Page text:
Following the receipt of several submissions in relation to the Consultation Paper, and ASIC's collective response to these submissions in Report 490: Response to submissions on CP 254 Regulating digital financial product advice last month, ASIC issued Regulatory Guide 255: Providing digital financial product advice to retail clients (Regulatory Guide) on 30 August 2016.
Whilst the Regulatory Guide is aimed at digital advice providers, ASIC has indicated that those who provide "combined (or hybrid) financial product advice models" (an advice model that incorporates digital and non-digital advice), or associated services (including technology or compliance services), should also consider the guidance in the Regulatory Guide.5
Some of the key takeaway points from the Regulatory Guide include:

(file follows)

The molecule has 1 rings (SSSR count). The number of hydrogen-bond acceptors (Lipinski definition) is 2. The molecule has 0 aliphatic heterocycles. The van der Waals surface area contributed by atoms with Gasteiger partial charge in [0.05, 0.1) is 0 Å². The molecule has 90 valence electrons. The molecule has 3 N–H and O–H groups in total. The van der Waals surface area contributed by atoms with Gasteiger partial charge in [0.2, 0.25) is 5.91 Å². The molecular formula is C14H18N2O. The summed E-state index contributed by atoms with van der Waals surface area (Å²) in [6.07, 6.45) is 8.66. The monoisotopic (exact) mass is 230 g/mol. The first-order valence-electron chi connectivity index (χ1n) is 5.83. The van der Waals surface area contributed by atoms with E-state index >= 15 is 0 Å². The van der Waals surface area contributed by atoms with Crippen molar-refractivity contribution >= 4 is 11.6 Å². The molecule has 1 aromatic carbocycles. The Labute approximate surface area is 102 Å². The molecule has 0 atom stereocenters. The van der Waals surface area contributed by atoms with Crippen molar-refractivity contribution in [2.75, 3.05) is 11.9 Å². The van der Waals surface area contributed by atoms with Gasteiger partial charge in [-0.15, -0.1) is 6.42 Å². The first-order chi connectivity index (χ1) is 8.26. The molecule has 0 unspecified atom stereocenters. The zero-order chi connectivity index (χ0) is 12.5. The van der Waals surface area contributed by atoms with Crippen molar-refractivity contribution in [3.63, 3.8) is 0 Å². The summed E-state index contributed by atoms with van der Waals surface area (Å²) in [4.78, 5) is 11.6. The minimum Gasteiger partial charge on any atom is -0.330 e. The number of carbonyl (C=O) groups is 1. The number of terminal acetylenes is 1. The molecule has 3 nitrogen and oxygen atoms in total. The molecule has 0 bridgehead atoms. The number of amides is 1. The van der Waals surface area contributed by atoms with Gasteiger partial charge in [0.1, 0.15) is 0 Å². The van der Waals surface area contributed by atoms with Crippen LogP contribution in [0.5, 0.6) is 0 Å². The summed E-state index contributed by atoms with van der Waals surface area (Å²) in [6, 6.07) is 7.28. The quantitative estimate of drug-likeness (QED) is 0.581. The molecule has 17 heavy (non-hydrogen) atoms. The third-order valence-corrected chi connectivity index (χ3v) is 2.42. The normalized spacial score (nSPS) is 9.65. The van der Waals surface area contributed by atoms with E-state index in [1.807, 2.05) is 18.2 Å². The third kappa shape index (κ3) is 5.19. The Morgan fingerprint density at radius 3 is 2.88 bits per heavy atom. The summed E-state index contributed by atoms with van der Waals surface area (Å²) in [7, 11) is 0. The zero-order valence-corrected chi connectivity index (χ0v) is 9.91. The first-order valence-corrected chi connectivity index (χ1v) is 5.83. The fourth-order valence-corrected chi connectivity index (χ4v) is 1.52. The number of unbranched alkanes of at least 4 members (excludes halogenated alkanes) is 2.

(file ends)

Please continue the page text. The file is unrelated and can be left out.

- organisational competence – when digital advice is provided, a natural person isn't directly involved in the provision of the advice as it is generated by an algorithm.6 For this reason, the minimum training and competence standards that would ordinarily apply to a financial adviser, do not apply in the digital advice context.7 However, in order to satisfy the organisational competence obligation in ASIC Regulatory Guide 105 - Licensing: Organisational competence, the Regulatory Guide requires an AFS licensee who provides digital advice to have at least one responsible manager who satisfies the minimum training and competence standards for financial advisers (contained in ASIC Regulatory Guide 146 – Licensing: Training of financial product advisers).8 Existing AFS licensees who provide digital advice have six months from 30 August 2016 (being the date of the Regulatory Guide) to comply with this requirement;9